A WOMEN'S centre threatened with closure because of a lack of funding has been thrown a lifeline by a businessman.

Brighton Women's Centre, which last October was facing a shortfall of £30,000, is moving to the former Conservative Club in High Street, Kemp Town, from May after former Sussex Stationers owner Michael Chowen offered to help.

Last year volunteers feared the centre, which has saved thousands of women from destitution and even death, would close within months.

Manager Karen Moore, the only paid member of staff, had to leave in January as funds dwindled.

After hearing of the charity's plight Mr Chowen offered to refurbish the club and rent it at a reduced rate.

It left its base at the Brighthelm Centre in March when its lease ended and will officially reopen on May 21.

Treasurer Shirley West, 56, who has been involved with the charity since she moved to Brighton 16 years ago, said: "It is amazing news and everybody is feeling very positive. We have had lots of letters of support and various donations.

"The publicity has brought the profile of the centre up and we will be much more visible in our new location which should help us apply for more grants. We are extremely grateful to everyone who has helped us."

The charity, which provides counselling, drop-in sessions, training, complementary therapies and a creche to victims of domestic violence, homeless women and those with mental health problems, hopes to offer creative writing and photography workshops in its new home.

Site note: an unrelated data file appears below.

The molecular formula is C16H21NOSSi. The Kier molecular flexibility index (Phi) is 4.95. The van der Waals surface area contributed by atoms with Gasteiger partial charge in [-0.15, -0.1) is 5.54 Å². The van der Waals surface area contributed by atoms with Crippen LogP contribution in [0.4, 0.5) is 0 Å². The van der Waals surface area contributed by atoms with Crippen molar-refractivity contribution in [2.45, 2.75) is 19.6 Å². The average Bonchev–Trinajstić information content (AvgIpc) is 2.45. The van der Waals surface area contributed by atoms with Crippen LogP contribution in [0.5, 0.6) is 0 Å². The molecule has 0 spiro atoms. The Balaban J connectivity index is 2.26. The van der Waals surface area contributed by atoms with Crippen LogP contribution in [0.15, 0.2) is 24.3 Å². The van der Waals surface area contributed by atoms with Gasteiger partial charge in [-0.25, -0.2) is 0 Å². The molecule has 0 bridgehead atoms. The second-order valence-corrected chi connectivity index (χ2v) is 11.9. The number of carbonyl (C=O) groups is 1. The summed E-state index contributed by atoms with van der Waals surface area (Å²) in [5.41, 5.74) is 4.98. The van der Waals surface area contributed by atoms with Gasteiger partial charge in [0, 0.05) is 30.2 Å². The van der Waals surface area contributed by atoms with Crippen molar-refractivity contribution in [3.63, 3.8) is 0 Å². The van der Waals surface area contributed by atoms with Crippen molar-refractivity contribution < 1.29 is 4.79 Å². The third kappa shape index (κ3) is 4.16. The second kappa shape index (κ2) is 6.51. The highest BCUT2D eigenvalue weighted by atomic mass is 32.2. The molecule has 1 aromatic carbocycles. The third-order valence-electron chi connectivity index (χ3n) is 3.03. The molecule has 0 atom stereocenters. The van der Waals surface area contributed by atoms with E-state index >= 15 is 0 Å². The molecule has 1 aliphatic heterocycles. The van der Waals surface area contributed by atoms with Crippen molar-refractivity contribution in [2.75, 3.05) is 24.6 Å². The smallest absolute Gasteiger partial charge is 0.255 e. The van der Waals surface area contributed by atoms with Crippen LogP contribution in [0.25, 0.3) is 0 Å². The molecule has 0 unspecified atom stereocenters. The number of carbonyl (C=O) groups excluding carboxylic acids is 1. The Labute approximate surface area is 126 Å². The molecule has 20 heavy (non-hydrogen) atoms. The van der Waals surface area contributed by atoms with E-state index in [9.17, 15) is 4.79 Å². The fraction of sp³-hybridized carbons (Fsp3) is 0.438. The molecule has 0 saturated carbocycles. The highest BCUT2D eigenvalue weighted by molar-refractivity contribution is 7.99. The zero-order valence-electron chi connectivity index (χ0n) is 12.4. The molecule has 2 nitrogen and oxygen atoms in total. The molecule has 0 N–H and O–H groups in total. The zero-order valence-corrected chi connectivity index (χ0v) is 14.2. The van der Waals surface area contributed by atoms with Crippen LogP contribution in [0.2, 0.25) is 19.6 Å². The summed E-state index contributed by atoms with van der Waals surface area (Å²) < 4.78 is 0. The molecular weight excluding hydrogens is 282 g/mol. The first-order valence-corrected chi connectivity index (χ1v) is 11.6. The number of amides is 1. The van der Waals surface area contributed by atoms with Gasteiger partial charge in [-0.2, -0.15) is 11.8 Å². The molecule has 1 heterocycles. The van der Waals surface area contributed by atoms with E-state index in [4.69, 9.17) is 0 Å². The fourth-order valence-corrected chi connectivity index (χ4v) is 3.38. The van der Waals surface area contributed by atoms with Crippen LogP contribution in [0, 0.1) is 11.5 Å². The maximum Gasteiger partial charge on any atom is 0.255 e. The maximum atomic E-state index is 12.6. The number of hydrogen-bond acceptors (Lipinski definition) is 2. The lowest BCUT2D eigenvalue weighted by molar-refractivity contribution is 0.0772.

Ms West, of Winchester Street, Brighton, said: "Mr Chowen has been totally refurbishing everything. It means we can use the building at weekends, which we weren't able to do before, and run more groups."

The centre, funded by Brighton and Hove City Council until six years ago, joins a growing number of voluntary services which are finding it increasingly difficult to attract funding as priorities of financial backers change. Last year The Argus reported the St Patrick's Trust, which has helped 300,000 homeless people off the streets, was facing the axe. It was given £50,000 by the city council to modernise its facilities.

In recent months the women's centre has been awarded £5,000 lottery money for a specific project and a £10,000 grant from the Garfield Weston Foundation, which will help meet its £5,000 monthly running costs. The city council funds a tent at Pride Festival and entertainment venues Komedia and the Joogleberry Playhouse have also held fund raising events. The Co-op donated £500 to advertise the move to Kemp Town.

But the long-term future of the charity is still uncertain.

Ms West added: "I do worry about it. If the voluntary sector in Brighton withdrew all its services for a week it would be dire. We are not recognised economically but it is actually cheaper to have us."